The phrase “Animal Liberation” appeared in the press for the first time on the April 5, 1973, cover of The New York Review of Books. Under that heading, I discussed Animals, Men and Morals, a collection of essays on our treatment of animals, which was edited by Stanley and Roslind Godlovitch and John Harris.1 The article began with these words:

We are familiar with Black Liberation, Gay Liberation, and a variety of other movements. With Women’s Liberation some thought we had come to the end of the road. Discrimination on the basis of sex, it has been said, is the last form of discrimination that is universally accepted and practiced without pretense, even in those liberal circles which have long prided themselves on their freedom from racial discrimination. But one should always be wary of talking of “the last remaining form of discrimination.”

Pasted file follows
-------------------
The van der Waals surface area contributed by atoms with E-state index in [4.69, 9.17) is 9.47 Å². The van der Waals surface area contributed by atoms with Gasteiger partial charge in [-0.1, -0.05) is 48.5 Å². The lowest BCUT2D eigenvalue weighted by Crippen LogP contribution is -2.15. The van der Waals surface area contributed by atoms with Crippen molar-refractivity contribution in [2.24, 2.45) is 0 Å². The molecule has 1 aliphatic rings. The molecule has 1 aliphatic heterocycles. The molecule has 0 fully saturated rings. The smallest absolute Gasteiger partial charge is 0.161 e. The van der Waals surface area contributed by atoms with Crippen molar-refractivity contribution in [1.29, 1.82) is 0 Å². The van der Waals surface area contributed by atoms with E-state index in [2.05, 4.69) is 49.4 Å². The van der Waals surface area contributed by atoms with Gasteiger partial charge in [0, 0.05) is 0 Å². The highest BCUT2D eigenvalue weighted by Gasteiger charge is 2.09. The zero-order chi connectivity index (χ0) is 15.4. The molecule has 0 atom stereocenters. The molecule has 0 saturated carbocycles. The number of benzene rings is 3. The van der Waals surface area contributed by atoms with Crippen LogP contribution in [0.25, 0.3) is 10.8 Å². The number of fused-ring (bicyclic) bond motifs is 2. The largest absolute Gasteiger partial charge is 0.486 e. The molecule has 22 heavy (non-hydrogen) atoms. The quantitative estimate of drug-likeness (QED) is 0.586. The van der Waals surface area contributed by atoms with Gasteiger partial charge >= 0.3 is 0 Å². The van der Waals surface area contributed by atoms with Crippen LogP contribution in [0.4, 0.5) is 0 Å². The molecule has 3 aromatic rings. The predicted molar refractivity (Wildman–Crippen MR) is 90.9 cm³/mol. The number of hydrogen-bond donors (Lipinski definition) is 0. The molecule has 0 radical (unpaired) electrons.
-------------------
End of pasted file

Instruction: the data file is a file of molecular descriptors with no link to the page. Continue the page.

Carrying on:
In the text that followed, I urged that despite obvious differences between humans and nonhuman animals, we share with them a capacity to suffer, and this means that they, like us, have interests. If we ignore or discount their interests, simply on the grounds that they are not members of our species, the logic of our position is similar to that of the most blatant racists or sexists who think that those who belong to their race or sex have superior moral status, simply in virtue of their race or sex, and irrespective of other characteristics or qualities. Although most humans may be superior in reasoning or in other intellectual capacities to nonhuman animals, that is not enough to justify the line we draw between humans and animals. Some humans—infants and those with severe intellectual disabilities—have intellectual capacities inferior to some animals, but we would, rightly, be shocked by anyone who proposed that we inflict slow, painful deaths on these intellectually inferior humans in order to test the safety of household products. Nor, of course, would we tolerate confining them in small cages and then slaughtering them in order to eat them. The fact that we are prepared to do these things to nonhuman animals is therefore a sign of “speciesism”—a prejudice that survives because it is convenient for the dominant group—in this case not whites or males, but all humans.